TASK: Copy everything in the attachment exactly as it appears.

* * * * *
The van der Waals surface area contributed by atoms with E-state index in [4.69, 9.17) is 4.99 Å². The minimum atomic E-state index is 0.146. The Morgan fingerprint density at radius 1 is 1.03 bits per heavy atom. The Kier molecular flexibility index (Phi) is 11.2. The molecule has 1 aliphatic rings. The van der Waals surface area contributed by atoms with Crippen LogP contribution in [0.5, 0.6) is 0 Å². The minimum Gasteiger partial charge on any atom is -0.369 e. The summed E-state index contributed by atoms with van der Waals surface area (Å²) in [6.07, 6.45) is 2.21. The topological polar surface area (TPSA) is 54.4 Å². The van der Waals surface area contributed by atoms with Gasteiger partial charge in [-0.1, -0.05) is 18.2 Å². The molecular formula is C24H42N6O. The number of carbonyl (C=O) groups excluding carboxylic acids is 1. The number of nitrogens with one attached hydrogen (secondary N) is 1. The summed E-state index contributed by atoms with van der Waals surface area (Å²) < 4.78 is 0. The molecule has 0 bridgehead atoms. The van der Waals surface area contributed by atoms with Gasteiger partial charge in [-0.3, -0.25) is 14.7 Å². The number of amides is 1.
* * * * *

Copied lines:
The van der Waals surface area contributed by atoms with E-state index in [4.69, 9.17) is 4.99 Å². The minimum atomic E-state index is 0.146. The Morgan fingerprint density at radius 1 is 1.03 bits per heavy atom. The Kier molecular flexibility index (Phi) is 11.2. The molecule has 1 aliphatic rings. The van der Waals surface area contributed by atoms with Crippen LogP contribution in [0.5, 0.6) is 0 Å². The minimum Gasteiger partial charge on any atom is -0.369 e. The summed E-state index contributed by atoms with van der Waals surface area (Å²) in [6.07, 6.45) is 2.21. The topological polar surface area (TPSA) is 54.4 Å². The van der Waals surface area contributed by atoms with Gasteiger partial charge in [-0.1, -0.05) is 18.2 Å². The molecular formula is C24H42N6O. The number of carbonyl (C=O) groups excluding carboxylic acids is 1. The number of nitrogens with one attached hydrogen (secondary N) is 1. The summed E-state index contributed by atoms with van der Waals surface area (Å²) < 4.78 is 0. The molecule has 0 bridgehead atoms. The van der Waals surface area contributed by atoms with Gasteiger partial charge in [-0.3, -0.25) is 14.7 Å². The number of amides is 1.